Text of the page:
October 19, 2016

REVIEW: THE BRAINIAC (1962)


Today’s film is a fun little oddity coming all the way from Mexico. I haven’t been able to find much information regarding The Brainiac, or as it is known in its home country, El Barón del Terror (The Baron of Terror), but the movie shares several major plot points with 1960’s Black Sunday, directed by Mario Bava (featured in a previous review here). Just as in Black Sunday, the film’s opening scene takes place in the past as the antagonist is accused of witchcraft and sentenced to death. Before being executed, he calls down a curse upon the people responsible for his death, saying he will one day return to exact his revenge on them by murdering their descendants. Black Sunday predates The Brainiac by two years, so it is entirely possible that it found inspiration in Bava’s inaugural masterpiece, but for the most part, the similarities end there. Whereas Black Sunday is a legitimately terrifying gothic horror film, The Brainiac stands on its own two (wobbly) legs as a prime example of purely cheesy Mexican horror cinema, or as I like to call it, “Cine Queso.” Let’s delve into it, shall we?

The Brainiac is directed by Chano Urueta, written by Federico Curiel, Antonio Orellana, and Adolfo López Portillo, and features a wonderful, almost kitschy musical score by Gustavo César Carrión which is easily the highlight of the whole movie. The film stars Abel Salazar, Ruben Rojo, Rosa Maria Gallardo, Luis Aragón, Germán Robles, and René Cardona in the principal roles. Sharp-eyed readers may remember Germán Robles for his various roles in Mexican horror cinema as the vampire Count Karol de Lavud from 1957’s El Vampiro (The Vampire) and 1958’s El ataúd del Vampiro (The Vampire’s Coffin). Abel Salazar, the villain of The Brainiac, also starred in these films as the protagonist.

We open in the year 1661 as a man, Baron Vitelius d’Estera (Salazar), is standing trial in the chambers of the Inquisition for the crimes of heresy, witchcraft, necromancy, and the seduction of married women and maidens, among a host of other accusations. In a classic case of “Tell, Don’t Show,” the Inquisitors read aloud the various torture methods that have been used on d’Estera prior to the movie’s opening, all of which have had virtually no effect. In fact, d’Estera is thoroughly enjoying their consternation, smiling smugly as each charge and torture method is recalled. Effectively, the movie has already gone out of its way to establish that the Baron is a complete jerk, and we’re not even three minutes into the runtime.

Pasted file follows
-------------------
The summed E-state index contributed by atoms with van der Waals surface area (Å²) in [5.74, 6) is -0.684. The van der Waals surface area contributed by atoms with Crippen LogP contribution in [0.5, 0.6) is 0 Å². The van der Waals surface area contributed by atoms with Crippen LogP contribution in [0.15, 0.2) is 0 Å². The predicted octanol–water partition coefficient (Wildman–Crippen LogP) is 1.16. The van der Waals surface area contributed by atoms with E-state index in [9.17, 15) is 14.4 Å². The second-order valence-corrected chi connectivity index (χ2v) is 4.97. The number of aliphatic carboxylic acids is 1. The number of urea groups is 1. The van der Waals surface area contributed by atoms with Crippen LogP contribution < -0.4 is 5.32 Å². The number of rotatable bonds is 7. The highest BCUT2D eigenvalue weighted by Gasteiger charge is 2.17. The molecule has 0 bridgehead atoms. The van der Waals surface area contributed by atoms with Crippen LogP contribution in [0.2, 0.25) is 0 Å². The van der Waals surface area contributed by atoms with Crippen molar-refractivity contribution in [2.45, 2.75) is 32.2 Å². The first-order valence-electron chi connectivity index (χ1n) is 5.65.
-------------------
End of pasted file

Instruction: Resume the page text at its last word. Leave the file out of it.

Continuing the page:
Much to the surprise of the members of the Inquisition, who, by the way, are all dressed in black robes with black hoods to obscure their faces, a supporter of the Baron has arrived to plead in his defense. This is Marcos Miranda (Rojo), who is given absolutely no backstory or purpose in the film other than to defend the accused, stating that he has known the Baron to be a respectable man of high virtue and intelligence, and a dedicated apostle to the sciences. Really, he just sort of shows up and says, “hey, this guy is A-OK to me.” The members of the Inquisition, of course, believe none of this, and sentence Miranda to two hundred lashes for his insolence. As Miranda is taken away, the Inquisition makes its final decision with the Baron...he will be relieved of all of his personal property and burned alive. Smiling, the Baron states, “that sounds fine...but not with chains.” Suddenly, the balls and chains binding him disappear and he casually walks out of the room. The two tribunal members closest to him attempt to give chase...but the balls and chains have somehow materialized around their hands and feet, giving them some difficulty as they struggle to capture him.

Wait...why on earth would he let them burn him alive if he had the power to escape the whole time? And why would he place a curse on them for killing him after he went along with the whole thing of his own accord? Man, this guy really is a jerk. Amusingly, this is the first of many, many inconsistencies within the story, but we’ll get to more of that later.

A bit later, while the members of the tribunal and Miranda watch, the Baron is tied up and set ablaze in what has to be one of the most laughable special effects shots I’ve ever seen, even for a movie from the 60’s. Basically, they just superimpose footage of fire over him in the shot, but it’s plainly obvious that it’s a small fire filmed at close range, because the tongues of flames are FAR too big to be convincing, given that this is a wide shot and the Baron is very tiny in the center of the screen. As if that wasn’t bad enough, both the Baron and Miranda look up to see a comet passing overhead...an unmoving, very still image of a comet, superimposed over a fairly obvious painting of stars which is being moved from left to right to insinuate the comet flying through the sky. Seriously, I have no words for how bad this looks, again, even for what was possible with 60’s era SFX.